Construction sector leader calls on government to do more to amid spiralling material prices

 
Oliver Gill
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Timber, brick and even steel prices are on the rise according to Brian Berry of the FMB (Source: Getty)

The construction sector is being battered by high material prices, a weak pound, private sector uncertainty and a lack of public housing investment, the Federation of Master Builders (FMB) said today.


In the week that sees two of the largest building suppliers release their results, the FMB said that two-thirds of bosses were anticipating further rises in material costs - sentiment that was collected before the Brexit vote.

While the RPI has increased by 0.6 per cent since the end of 2015, data from the Office for National Statistics (ONS) on construction costs indicated an increase of 1.4 per cent over the same period.

“Following the EU referendum, the plummeting value of sterling has further complicated an already difficult situation for small construction firms.

“With the dramatic fall in currency value however, we’re concerned that the trend towards price inflation will gather pace.” said FMB chief executive Brian Berry.


Berry also reiterated the fact that a skills shortage that was putting upward pressure on labour costs.

“Too many are already operating on razor-thin margins and are forced to tender at prices which barely return a profit in order to remain competitive. This leaves little capacity to absorb dramatic price increases,” he said.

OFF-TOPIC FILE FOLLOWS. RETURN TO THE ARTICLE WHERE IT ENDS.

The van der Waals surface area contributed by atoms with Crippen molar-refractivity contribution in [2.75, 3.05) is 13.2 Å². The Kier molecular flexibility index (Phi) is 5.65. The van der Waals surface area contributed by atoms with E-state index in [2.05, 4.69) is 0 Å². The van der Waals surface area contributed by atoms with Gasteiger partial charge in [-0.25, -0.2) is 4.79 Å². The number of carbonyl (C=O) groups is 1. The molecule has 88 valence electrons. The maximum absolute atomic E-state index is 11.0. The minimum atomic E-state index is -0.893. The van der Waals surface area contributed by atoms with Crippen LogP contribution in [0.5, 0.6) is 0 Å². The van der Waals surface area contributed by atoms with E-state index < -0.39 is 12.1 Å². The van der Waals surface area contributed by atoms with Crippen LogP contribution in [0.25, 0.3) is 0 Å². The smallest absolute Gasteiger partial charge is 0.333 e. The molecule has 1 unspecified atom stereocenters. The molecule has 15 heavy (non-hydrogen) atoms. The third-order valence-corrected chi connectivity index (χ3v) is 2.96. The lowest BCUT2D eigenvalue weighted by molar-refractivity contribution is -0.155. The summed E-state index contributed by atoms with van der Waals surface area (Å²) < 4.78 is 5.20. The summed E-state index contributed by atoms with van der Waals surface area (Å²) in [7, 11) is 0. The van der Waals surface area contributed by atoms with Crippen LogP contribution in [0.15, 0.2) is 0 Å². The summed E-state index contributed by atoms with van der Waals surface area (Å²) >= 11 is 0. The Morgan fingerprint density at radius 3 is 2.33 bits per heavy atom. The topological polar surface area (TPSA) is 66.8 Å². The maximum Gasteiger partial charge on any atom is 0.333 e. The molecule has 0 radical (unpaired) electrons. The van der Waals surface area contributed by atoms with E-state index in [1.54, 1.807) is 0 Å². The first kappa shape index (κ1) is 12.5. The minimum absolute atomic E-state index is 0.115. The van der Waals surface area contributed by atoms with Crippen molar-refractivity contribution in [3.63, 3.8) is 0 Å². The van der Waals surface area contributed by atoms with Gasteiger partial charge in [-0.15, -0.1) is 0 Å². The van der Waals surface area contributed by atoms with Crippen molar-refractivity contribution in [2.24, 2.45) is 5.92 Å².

The survey said that despite ONS data showing that the construction sector has been in decline since the end of 2015, in the first half of 2016 there had been signs of “an improving overall picture prior to the referendum”.

However the FMB said that the Brexit vote could reverse this trend, affecting the private sector in particular, and called on the government to act.

“A significant programme of publicly-funded capital investment in crucial areas such as housing and infrastructure, along with a renewed focus on improving public procurement processes for SMEs so that they can benefit from these opportunities, would be enough to hush any whispers of a post-referendum recession,” Berry said.



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